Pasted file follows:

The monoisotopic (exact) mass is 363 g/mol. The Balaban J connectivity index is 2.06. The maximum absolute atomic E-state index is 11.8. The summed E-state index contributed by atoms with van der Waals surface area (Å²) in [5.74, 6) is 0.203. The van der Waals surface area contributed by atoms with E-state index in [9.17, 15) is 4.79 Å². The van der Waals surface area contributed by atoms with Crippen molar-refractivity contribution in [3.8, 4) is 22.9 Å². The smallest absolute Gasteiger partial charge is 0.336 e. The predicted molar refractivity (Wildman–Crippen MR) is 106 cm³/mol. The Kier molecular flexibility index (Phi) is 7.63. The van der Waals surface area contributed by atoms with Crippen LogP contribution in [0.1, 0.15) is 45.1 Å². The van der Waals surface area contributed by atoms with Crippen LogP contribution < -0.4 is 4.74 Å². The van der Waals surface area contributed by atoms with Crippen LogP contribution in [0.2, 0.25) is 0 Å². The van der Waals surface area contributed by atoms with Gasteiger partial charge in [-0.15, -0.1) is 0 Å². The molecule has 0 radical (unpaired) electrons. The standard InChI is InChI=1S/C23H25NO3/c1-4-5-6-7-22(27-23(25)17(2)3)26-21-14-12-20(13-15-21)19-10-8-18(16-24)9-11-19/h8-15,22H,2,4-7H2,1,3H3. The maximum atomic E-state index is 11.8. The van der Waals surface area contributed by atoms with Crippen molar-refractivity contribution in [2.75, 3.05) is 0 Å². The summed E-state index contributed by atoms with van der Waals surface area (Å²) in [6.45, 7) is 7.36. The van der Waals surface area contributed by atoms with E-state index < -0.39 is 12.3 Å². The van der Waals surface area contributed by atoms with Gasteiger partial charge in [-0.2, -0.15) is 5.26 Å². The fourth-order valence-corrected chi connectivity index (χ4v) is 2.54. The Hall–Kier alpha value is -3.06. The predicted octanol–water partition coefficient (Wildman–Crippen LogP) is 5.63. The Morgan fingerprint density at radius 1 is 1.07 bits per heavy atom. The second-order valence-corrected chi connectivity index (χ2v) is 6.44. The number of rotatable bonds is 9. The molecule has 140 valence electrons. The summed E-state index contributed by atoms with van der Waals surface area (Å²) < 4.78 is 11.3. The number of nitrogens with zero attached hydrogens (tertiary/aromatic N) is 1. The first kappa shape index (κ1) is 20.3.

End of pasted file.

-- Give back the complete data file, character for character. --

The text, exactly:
The monoisotopic (exact) mass is 363 g/mol. The Balaban J connectivity index is 2.06. The maximum absolute atomic E-state index is 11.8. The summed E-state index contributed by atoms with van der Waals surface area (Å²) in [5.74, 6) is 0.203. The van der Waals surface area contributed by atoms with E-state index in [9.17, 15) is 4.79 Å². The van der Waals surface area contributed by atoms with Crippen molar-refractivity contribution in [3.8, 4) is 22.9 Å². The smallest absolute Gasteiger partial charge is 0.336 e. The predicted molar refractivity (Wildman–Crippen MR) is 106 cm³/mol. The Kier molecular flexibility index (Phi) is 7.63. The van der Waals surface area contributed by atoms with Crippen LogP contribution in [0.1, 0.15) is 45.1 Å². The van der Waals surface area contributed by atoms with Crippen LogP contribution < -0.4 is 4.74 Å². The van der Waals surface area contributed by atoms with Crippen LogP contribution in [0.2, 0.25) is 0 Å². The van der Waals surface area contributed by atoms with Gasteiger partial charge in [-0.15, -0.1) is 0 Å². The molecule has 0 radical (unpaired) electrons. The standard InChI is InChI=1S/C23H25NO3/c1-4-5-6-7-22(27-23(25)17(2)3)26-21-14-12-20(13-15-21)19-10-8-18(16-24)9-11-19/h8-15,22H,2,4-7H2,1,3H3. The maximum atomic E-state index is 11.8. The van der Waals surface area contributed by atoms with Crippen molar-refractivity contribution in [2.75, 3.05) is 0 Å². The summed E-state index contributed by atoms with van der Waals surface area (Å²) in [6.45, 7) is 7.36. The van der Waals surface area contributed by atoms with E-state index < -0.39 is 12.3 Å². The van der Waals surface area contributed by atoms with Gasteiger partial charge in [-0.2, -0.15) is 5.26 Å². The fourth-order valence-corrected chi connectivity index (χ4v) is 2.54. The Hall–Kier alpha value is -3.06. The predicted octanol–water partition coefficient (Wildman–Crippen LogP) is 5.63. The Morgan fingerprint density at radius 1 is 1.07 bits per heavy atom. The second-order valence-corrected chi connectivity index (χ2v) is 6.44. The number of rotatable bonds is 9. The molecule has 140 valence electrons. The summed E-state index contributed by atoms with van der Waals surface area (Å²) < 4.78 is 11.3. The number of nitrogens with zero attached hydrogens (tertiary/aromatic N) is 1. The first kappa shape index (κ1) is 20.3.